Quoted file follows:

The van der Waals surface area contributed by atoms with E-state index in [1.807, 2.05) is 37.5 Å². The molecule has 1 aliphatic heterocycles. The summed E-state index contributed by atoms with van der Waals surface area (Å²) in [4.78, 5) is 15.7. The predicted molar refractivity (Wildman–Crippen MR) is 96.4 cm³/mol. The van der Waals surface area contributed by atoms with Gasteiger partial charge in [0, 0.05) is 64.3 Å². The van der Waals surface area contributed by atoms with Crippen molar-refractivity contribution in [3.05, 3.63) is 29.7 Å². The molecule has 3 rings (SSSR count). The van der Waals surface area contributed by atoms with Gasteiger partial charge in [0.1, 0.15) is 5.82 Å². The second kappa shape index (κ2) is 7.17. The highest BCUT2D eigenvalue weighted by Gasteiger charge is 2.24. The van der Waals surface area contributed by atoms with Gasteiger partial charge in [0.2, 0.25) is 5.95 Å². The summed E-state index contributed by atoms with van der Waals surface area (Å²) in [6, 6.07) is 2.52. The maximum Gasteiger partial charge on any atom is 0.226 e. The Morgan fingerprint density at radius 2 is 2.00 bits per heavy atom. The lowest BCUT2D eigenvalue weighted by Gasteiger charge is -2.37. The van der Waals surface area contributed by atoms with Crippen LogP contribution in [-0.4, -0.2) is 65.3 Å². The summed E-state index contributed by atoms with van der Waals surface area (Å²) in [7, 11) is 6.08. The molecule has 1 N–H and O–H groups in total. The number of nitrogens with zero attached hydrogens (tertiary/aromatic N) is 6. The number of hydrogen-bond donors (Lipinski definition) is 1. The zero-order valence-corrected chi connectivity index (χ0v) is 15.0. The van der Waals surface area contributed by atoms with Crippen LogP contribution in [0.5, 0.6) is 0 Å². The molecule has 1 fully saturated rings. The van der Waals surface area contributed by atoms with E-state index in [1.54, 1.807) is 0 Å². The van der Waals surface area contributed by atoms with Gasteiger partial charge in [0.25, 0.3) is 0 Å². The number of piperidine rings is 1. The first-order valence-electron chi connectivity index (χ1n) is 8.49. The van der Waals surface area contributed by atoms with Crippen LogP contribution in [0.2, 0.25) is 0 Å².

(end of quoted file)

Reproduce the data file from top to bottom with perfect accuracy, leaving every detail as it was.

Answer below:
The van der Waals surface area contributed by atoms with E-state index in [1.807, 2.05) is 37.5 Å². The molecule has 1 aliphatic heterocycles. The summed E-state index contributed by atoms with van der Waals surface area (Å²) in [4.78, 5) is 15.7. The predicted molar refractivity (Wildman–Crippen MR) is 96.4 cm³/mol. The van der Waals surface area contributed by atoms with Gasteiger partial charge in [0, 0.05) is 64.3 Å². The van der Waals surface area contributed by atoms with Crippen molar-refractivity contribution in [3.05, 3.63) is 29.7 Å². The molecule has 3 rings (SSSR count). The van der Waals surface area contributed by atoms with Gasteiger partial charge in [0.1, 0.15) is 5.82 Å². The second kappa shape index (κ2) is 7.17. The highest BCUT2D eigenvalue weighted by Gasteiger charge is 2.24. The van der Waals surface area contributed by atoms with Gasteiger partial charge in [0.2, 0.25) is 5.95 Å². The summed E-state index contributed by atoms with van der Waals surface area (Å²) in [6, 6.07) is 2.52. The maximum Gasteiger partial charge on any atom is 0.226 e. The Morgan fingerprint density at radius 2 is 2.00 bits per heavy atom. The lowest BCUT2D eigenvalue weighted by Gasteiger charge is -2.37. The van der Waals surface area contributed by atoms with Crippen LogP contribution in [-0.4, -0.2) is 65.3 Å². The summed E-state index contributed by atoms with van der Waals surface area (Å²) in [7, 11) is 6.08. The molecule has 1 N–H and O–H groups in total. The number of nitrogens with zero attached hydrogens (tertiary/aromatic N) is 6. The number of hydrogen-bond donors (Lipinski definition) is 1. The zero-order valence-corrected chi connectivity index (χ0v) is 15.0. The van der Waals surface area contributed by atoms with Crippen LogP contribution in [0.5, 0.6) is 0 Å². The molecule has 1 fully saturated rings. The van der Waals surface area contributed by atoms with E-state index in [1.54, 1.807) is 0 Å². The van der Waals surface area contributed by atoms with Gasteiger partial charge in [0.25, 0.3) is 0 Å². The number of piperidine rings is 1. The first-order valence-electron chi connectivity index (χ1n) is 8.49. The van der Waals surface area contributed by atoms with Crippen LogP contribution in [0.2, 0.25) is 0 Å².